Peter Scott on Fernand Braudel's The Mediterranean and the Mediteranean World in the Age of Philip II .
It would be neat to claim that I had actually been most deeply influenced by a book in my own field - for example, Talcott Parsons and Gerald Platt's The American University, an impressively worked-through but theoretically convoluted account of the dynamics (or, better, statics?) of the modern university. Neat but dishonest. Many excellent books on higher education have been published in the past decade, far more than supercilious spectators from "mainstream" disciplines imagine. But none has had the capacity to move my intellectual spirit.
The post-childhood book that has meant most to me is Fernand Braudel's The Mediterranean and the Mediteranean World in the Age of Philip II. I bought it, one summer perhaps 20 years ago, in a small bookshop-cum-newsagent in Berwick-upon-Tweed, for me the nearest that a country boy has to a home-town. Bookshops like Bells, long since replaced by a gift shop, were once found in small towns all over Britain, full of unexpected enlightenment, places of delight for the common reader, where Fernand Braudel could be found next to Catherine Cookson.
I had read history at Oxford, but without encountering anything like Braudel (although The Mediterranean had been written, mainly in a German prisoner-of-war camp, before I was born). Until that summer afternoon in Berwick, all the Annales historians meant to me were studies of medieval kingship and feudal society, topics I had done my best to avoid as a student. Reading Braudel changed my view of history. Two things I found particularly exciting.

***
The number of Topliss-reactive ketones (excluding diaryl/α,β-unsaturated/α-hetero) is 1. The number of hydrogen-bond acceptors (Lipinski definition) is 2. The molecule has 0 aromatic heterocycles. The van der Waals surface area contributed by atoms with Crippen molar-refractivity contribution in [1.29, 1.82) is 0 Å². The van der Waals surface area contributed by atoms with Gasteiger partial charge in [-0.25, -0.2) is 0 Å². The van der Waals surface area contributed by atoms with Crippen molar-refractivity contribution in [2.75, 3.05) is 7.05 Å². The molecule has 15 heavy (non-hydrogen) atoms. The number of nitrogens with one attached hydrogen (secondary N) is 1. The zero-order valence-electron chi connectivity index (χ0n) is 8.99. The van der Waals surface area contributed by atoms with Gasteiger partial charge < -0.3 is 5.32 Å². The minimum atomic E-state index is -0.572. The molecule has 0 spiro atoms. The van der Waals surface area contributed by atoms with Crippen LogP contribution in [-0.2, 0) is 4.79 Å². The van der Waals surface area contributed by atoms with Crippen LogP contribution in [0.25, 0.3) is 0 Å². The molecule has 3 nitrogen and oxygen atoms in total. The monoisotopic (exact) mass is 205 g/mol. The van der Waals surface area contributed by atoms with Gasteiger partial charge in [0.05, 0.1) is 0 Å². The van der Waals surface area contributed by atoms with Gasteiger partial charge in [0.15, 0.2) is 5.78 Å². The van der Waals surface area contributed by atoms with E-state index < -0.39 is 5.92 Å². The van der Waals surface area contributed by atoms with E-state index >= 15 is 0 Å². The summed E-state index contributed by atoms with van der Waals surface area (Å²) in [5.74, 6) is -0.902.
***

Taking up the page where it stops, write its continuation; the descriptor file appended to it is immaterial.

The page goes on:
The first was his evocation of the 16th-century world of the Mediterranean, not the glittering world of kings, popes and doges, but the precarious world of herdsmen caught in a timeless transhumance as their flocks migrated from plains to hills and back again in a pattern older than those kings, popes and doges. Until I read Braudel I had remained loyal to a kind of Whig history, a public history of onward-and-upward progress. He revealed to me another history not taught at Oxford, viscous and intimate.
It was not Braudel's Mediterranean as such which drew me, a kind of Shirley Valentine fantasy. I have never had the ex-pat's longing for a softer southern climate. Then more than now I was a northern patriot, a puritan of the soul. The light I prefer is still the grey light beyond the end of the pier at Berwick where the Tweed runs out into the cold North Sea, not the Tuscan sunshine or the luminosity of the Venetian lagoon. All round me in Berwick was my own history - England's only Renaissance fortifications, one of the few parish churches built during the Commonwealth. But Braudel's evocation worked on these familiar images just as powerfully.
The second thing was that reading The Mediterranean convinced me that history was a proper intellectual pursuit, which previously I had privately doubted. The grandest ideas could coexist with the most diurnal detail. Indeed they could refresh each other in unimaginably (to me then) powerful ways. This combination of hard intellectual edge with wonderful, novel-like description excites me still. It represents, for me, the highest and the best intellect, rigour tempered by emotion.
Years later as a journalist I went to Paris to interview Braudel, shortly before he died as it turned out. I was proud of the profile I wrote. It made a good piece. But for me it was an act of intellectual homage - although I never told him how I encountered him first in Bells Bookshop in Berwick-upon-Tweed.
Peter Scott is professor of education and director of the Centre for Policy Studies in Education, University of Leeds.